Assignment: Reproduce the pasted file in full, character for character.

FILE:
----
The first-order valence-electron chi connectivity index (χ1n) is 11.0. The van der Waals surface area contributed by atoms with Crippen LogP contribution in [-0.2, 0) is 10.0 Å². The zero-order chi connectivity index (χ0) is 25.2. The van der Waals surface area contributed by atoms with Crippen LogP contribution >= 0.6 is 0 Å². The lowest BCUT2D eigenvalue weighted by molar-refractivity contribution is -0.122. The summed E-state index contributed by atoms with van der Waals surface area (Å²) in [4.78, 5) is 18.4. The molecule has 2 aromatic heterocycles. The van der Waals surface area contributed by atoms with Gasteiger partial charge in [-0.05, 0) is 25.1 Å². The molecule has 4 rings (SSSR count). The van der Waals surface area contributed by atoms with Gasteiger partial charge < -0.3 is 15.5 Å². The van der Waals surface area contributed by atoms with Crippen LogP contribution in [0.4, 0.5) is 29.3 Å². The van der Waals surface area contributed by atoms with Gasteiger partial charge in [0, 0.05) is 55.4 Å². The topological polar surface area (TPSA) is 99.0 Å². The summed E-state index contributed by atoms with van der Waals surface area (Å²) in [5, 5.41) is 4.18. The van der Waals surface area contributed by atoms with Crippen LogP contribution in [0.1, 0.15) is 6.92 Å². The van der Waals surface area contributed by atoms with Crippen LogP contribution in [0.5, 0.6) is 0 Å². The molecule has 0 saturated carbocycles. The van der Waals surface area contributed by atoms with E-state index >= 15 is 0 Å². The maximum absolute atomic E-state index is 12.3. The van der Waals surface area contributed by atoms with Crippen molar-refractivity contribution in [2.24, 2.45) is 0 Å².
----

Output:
The first-order valence-electron chi connectivity index (χ1n) is 11.0. The van der Waals surface area contributed by atoms with Crippen LogP contribution in [-0.2, 0) is 10.0 Å². The zero-order chi connectivity index (χ0) is 25.2. The van der Waals surface area contributed by atoms with Crippen LogP contribution >= 0.6 is 0 Å². The lowest BCUT2D eigenvalue weighted by molar-refractivity contribution is -0.122. The summed E-state index contributed by atoms with van der Waals surface area (Å²) in [4.78, 5) is 18.4. The molecule has 2 aromatic heterocycles. The van der Waals surface area contributed by atoms with Gasteiger partial charge in [-0.05, 0) is 25.1 Å². The molecule has 4 rings (SSSR count). The van der Waals surface area contributed by atoms with Gasteiger partial charge < -0.3 is 15.5 Å². The van der Waals surface area contributed by atoms with Crippen LogP contribution in [0.4, 0.5) is 29.3 Å². The van der Waals surface area contributed by atoms with Gasteiger partial charge in [0, 0.05) is 55.4 Å². The topological polar surface area (TPSA) is 99.0 Å². The summed E-state index contributed by atoms with van der Waals surface area (Å²) in [5, 5.41) is 4.18. The van der Waals surface area contributed by atoms with Crippen LogP contribution in [0.1, 0.15) is 6.92 Å². The van der Waals surface area contributed by atoms with Crippen LogP contribution in [0.5, 0.6) is 0 Å². The molecule has 0 saturated carbocycles. The van der Waals surface area contributed by atoms with E-state index >= 15 is 0 Å². The maximum absolute atomic E-state index is 12.3. The van der Waals surface area contributed by atoms with Crippen molar-refractivity contribution in [2.24, 2.45) is 0 Å².